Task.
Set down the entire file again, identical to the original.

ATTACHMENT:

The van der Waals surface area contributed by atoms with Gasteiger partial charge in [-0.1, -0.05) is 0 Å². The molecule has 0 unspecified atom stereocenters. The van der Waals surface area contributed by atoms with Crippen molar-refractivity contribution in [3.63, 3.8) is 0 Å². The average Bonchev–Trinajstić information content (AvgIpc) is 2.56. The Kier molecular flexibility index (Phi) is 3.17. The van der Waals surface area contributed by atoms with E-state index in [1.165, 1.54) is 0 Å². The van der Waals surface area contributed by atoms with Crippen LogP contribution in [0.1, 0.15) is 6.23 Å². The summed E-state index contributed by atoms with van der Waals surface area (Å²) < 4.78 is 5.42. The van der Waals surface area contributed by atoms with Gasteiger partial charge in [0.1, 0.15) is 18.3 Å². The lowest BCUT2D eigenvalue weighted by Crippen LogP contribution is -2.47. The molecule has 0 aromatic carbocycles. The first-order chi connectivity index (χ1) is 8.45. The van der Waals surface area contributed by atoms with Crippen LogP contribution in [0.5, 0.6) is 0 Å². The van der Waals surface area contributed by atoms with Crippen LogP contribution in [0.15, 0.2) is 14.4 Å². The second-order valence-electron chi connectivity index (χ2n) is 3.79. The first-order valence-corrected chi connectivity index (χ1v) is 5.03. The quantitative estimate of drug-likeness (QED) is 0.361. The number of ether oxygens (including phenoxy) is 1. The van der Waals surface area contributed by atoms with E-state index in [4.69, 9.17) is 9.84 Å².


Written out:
The van der Waals surface area contributed by atoms with Gasteiger partial charge in [-0.1, -0.05) is 0 Å². The molecule has 0 unspecified atom stereocenters. The van der Waals surface area contributed by atoms with Crippen molar-refractivity contribution in [3.63, 3.8) is 0 Å². The average Bonchev–Trinajstić information content (AvgIpc) is 2.56. The Kier molecular flexibility index (Phi) is 3.17. The van der Waals surface area contributed by atoms with E-state index in [1.165, 1.54) is 0 Å². The van der Waals surface area contributed by atoms with Crippen LogP contribution in [0.1, 0.15) is 6.23 Å². The summed E-state index contributed by atoms with van der Waals surface area (Å²) < 4.78 is 5.42. The van der Waals surface area contributed by atoms with Gasteiger partial charge in [0.1, 0.15) is 18.3 Å². The lowest BCUT2D eigenvalue weighted by Crippen LogP contribution is -2.47. The molecule has 0 aromatic carbocycles. The first-order chi connectivity index (χ1) is 8.45. The van der Waals surface area contributed by atoms with Crippen LogP contribution in [0.5, 0.6) is 0 Å². The van der Waals surface area contributed by atoms with Crippen LogP contribution in [0.15, 0.2) is 14.4 Å². The second-order valence-electron chi connectivity index (χ2n) is 3.79. The first-order valence-corrected chi connectivity index (χ1v) is 5.03. The quantitative estimate of drug-likeness (QED) is 0.361. The number of ether oxygens (including phenoxy) is 1. The van der Waals surface area contributed by atoms with E-state index in [4.69, 9.17) is 9.84 Å².